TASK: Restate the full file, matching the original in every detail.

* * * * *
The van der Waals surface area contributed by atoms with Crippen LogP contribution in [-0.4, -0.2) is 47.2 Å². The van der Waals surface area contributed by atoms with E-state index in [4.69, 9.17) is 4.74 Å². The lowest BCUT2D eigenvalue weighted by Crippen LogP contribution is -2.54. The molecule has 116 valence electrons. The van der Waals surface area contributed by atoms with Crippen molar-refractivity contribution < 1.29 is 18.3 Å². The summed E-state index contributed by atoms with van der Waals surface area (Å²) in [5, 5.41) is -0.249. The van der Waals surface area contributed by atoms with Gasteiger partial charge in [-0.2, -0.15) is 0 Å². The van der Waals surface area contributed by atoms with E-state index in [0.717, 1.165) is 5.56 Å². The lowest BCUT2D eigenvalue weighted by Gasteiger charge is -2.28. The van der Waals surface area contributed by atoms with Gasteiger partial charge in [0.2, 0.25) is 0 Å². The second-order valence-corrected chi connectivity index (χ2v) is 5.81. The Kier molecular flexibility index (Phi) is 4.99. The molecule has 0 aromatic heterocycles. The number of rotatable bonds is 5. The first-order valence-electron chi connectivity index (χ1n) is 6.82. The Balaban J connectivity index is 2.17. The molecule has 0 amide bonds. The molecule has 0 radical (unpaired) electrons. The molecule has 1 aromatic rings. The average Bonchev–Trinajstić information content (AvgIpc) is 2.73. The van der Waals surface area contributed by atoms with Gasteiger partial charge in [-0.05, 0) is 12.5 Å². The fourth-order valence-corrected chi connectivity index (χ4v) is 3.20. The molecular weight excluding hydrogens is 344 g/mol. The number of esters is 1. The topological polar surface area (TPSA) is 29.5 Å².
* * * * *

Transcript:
The van der Waals surface area contributed by atoms with Crippen LogP contribution in [-0.4, -0.2) is 47.2 Å². The van der Waals surface area contributed by atoms with E-state index in [4.69, 9.17) is 4.74 Å². The lowest BCUT2D eigenvalue weighted by Crippen LogP contribution is -2.54. The molecule has 116 valence electrons. The van der Waals surface area contributed by atoms with Crippen molar-refractivity contribution < 1.29 is 18.3 Å². The summed E-state index contributed by atoms with van der Waals surface area (Å²) in [5, 5.41) is -0.249. The van der Waals surface area contributed by atoms with Gasteiger partial charge in [-0.2, -0.15) is 0 Å². The van der Waals surface area contributed by atoms with E-state index in [0.717, 1.165) is 5.56 Å². The lowest BCUT2D eigenvalue weighted by Gasteiger charge is -2.28. The van der Waals surface area contributed by atoms with Gasteiger partial charge in [0.2, 0.25) is 0 Å². The second-order valence-corrected chi connectivity index (χ2v) is 5.81. The Kier molecular flexibility index (Phi) is 4.99. The molecule has 0 aromatic heterocycles. The number of rotatable bonds is 5. The first-order valence-electron chi connectivity index (χ1n) is 6.82. The Balaban J connectivity index is 2.17. The molecule has 0 amide bonds. The molecule has 0 radical (unpaired) electrons. The molecule has 1 aromatic rings. The average Bonchev–Trinajstić information content (AvgIpc) is 2.73. The van der Waals surface area contributed by atoms with Gasteiger partial charge in [-0.05, 0) is 12.5 Å². The fourth-order valence-corrected chi connectivity index (χ4v) is 3.20. The molecular weight excluding hydrogens is 344 g/mol. The number of esters is 1. The topological polar surface area (TPSA) is 29.5 Å².